At the end of the academic school year, Pathways students traveled with Neary to Washington, D.C., where they toured the campuses of Georgetown, George Washington and Howard universities, and
visited landmarks, including the Martin Luther King, Jr. Memorial and National Museum of African American History and Culture, which is a Smithsonian Institution museum.
“How would you know what you’re even interested in if you’ve never been on a college campus? If you’ve never visited other colleges and seen, ‘That’s a big one, that’s a small one,’” Neary says.
At the end of this school year, she’ll take cohorts one and two, which begin the program this fall, to colleges, universities and cultural institutions in New York, and the year after, along with cohort three, to
Boston. Throughout each year, cohorts visit colleges, universities and trade schools closer to home.
During the program’s inaugural year, Salve Regina announced it would grant ever y student who completes the Pathways program conditional admission to the school.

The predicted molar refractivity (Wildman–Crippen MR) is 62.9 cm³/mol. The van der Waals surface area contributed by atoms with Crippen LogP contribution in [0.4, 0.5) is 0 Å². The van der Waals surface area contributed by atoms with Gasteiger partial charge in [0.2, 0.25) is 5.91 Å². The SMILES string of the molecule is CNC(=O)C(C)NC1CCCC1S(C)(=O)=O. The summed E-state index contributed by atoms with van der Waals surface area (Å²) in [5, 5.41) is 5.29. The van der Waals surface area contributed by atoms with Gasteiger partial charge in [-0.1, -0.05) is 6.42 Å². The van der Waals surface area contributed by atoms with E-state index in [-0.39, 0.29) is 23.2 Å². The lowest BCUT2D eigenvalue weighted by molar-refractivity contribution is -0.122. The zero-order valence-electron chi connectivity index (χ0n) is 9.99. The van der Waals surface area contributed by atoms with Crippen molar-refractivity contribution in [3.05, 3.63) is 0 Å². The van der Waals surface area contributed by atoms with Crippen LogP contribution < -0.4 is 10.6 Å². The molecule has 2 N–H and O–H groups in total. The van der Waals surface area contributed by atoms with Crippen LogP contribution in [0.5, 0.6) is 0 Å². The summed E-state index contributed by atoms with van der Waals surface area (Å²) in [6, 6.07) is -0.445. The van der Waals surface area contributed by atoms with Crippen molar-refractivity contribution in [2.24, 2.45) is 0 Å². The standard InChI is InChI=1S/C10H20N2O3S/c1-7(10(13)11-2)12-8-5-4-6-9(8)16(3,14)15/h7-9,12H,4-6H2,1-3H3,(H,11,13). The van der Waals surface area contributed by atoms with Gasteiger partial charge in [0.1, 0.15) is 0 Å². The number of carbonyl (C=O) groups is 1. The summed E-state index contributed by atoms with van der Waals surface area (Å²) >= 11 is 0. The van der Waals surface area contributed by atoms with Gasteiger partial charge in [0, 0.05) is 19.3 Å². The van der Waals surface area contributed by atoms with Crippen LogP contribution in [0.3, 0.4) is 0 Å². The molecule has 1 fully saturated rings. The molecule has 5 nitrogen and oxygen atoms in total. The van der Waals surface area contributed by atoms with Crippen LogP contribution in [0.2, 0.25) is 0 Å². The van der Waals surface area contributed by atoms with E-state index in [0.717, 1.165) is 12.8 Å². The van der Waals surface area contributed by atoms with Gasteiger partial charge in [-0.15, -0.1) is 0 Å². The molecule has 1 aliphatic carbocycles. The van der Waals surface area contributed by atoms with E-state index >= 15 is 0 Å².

“Every single one of them,” Neary says proudly. “They may or may not choose to come to Salve — the purpose of the program is not for them to come to Salve, otherwise why go see other college campuses? The purpose of the program is to show there are so many options out there. But we’re going to remove one stressor from that entire process, with them knowing that if you want to go to your hometown university, you have a spot.”
And when it comes to educational expenses, the university’s financial aid team meets with parents in each cohort to talk about resources available at most institutions, including grants, scholarships, loans and the Free Application for Federal Student Aid (FAFSA), used by virtually all two- and four-year colleges, universities, and career schools for awarding federal, state, and college-funded student aid.
“I think that the biggest thing for folks to understand is this is not a recruiting tool to get students to Salve,” Neary explains. “If you come, that’s great, but what we are doing, what we’re hoping to do, what Mike Monahan is hoping to do, what the counseling team at Rogers is hoping to do, is open the eyes of students who otherwise do not have the opportunity to see what else is out there.”